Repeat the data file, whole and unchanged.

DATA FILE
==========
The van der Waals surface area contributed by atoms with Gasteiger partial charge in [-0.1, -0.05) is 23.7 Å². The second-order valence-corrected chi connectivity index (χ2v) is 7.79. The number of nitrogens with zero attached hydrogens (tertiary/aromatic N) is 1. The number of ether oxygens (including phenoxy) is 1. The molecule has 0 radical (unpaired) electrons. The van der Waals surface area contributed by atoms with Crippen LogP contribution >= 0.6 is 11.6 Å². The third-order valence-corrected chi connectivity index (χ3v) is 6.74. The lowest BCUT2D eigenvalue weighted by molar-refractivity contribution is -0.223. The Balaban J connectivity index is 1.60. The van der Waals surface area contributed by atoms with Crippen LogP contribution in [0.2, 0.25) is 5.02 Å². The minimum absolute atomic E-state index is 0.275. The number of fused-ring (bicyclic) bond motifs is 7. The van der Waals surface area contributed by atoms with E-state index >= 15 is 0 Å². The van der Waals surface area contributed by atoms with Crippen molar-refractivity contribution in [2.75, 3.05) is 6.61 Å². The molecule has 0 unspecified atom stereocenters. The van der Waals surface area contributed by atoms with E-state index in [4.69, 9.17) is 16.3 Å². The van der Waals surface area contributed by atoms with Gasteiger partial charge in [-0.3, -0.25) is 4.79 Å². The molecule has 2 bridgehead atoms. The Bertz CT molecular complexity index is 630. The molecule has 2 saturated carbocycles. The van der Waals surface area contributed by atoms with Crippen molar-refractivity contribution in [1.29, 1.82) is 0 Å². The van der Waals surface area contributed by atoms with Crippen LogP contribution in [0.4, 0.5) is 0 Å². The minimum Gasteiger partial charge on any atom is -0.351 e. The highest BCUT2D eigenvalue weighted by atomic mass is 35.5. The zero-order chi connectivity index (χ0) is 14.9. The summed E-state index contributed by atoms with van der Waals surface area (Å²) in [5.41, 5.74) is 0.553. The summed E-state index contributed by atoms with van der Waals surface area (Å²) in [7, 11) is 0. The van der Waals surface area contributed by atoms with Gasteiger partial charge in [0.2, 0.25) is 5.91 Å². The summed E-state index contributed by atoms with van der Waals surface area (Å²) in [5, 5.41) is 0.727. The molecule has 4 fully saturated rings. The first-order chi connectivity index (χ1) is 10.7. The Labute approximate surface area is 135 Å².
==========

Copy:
The van der Waals surface area contributed by atoms with Gasteiger partial charge in [-0.1, -0.05) is 23.7 Å². The second-order valence-corrected chi connectivity index (χ2v) is 7.79. The number of nitrogens with zero attached hydrogens (tertiary/aromatic N) is 1. The number of ether oxygens (including phenoxy) is 1. The molecule has 0 radical (unpaired) electrons. The van der Waals surface area contributed by atoms with Crippen LogP contribution >= 0.6 is 11.6 Å². The third-order valence-corrected chi connectivity index (χ3v) is 6.74. The lowest BCUT2D eigenvalue weighted by molar-refractivity contribution is -0.223. The Balaban J connectivity index is 1.60. The van der Waals surface area contributed by atoms with Crippen LogP contribution in [0.2, 0.25) is 5.02 Å². The minimum absolute atomic E-state index is 0.275. The number of fused-ring (bicyclic) bond motifs is 7. The van der Waals surface area contributed by atoms with E-state index >= 15 is 0 Å². The van der Waals surface area contributed by atoms with Crippen molar-refractivity contribution in [2.75, 3.05) is 6.61 Å². The molecule has 0 unspecified atom stereocenters. The van der Waals surface area contributed by atoms with E-state index in [4.69, 9.17) is 16.3 Å². The van der Waals surface area contributed by atoms with Gasteiger partial charge in [-0.3, -0.25) is 4.79 Å². The molecule has 2 bridgehead atoms. The Bertz CT molecular complexity index is 630. The molecule has 2 saturated carbocycles. The van der Waals surface area contributed by atoms with Crippen molar-refractivity contribution in [1.29, 1.82) is 0 Å². The van der Waals surface area contributed by atoms with Crippen LogP contribution in [0.4, 0.5) is 0 Å². The minimum Gasteiger partial charge on any atom is -0.351 e. The highest BCUT2D eigenvalue weighted by atomic mass is 35.5. The zero-order chi connectivity index (χ0) is 14.9. The summed E-state index contributed by atoms with van der Waals surface area (Å²) in [5.41, 5.74) is 0.553. The summed E-state index contributed by atoms with van der Waals surface area (Å²) in [7, 11) is 0. The van der Waals surface area contributed by atoms with Gasteiger partial charge in [0.2, 0.25) is 5.91 Å². The summed E-state index contributed by atoms with van der Waals surface area (Å²) in [5, 5.41) is 0.727. The molecule has 4 fully saturated rings. The first-order chi connectivity index (χ1) is 10.7. The Labute approximate surface area is 135 Å².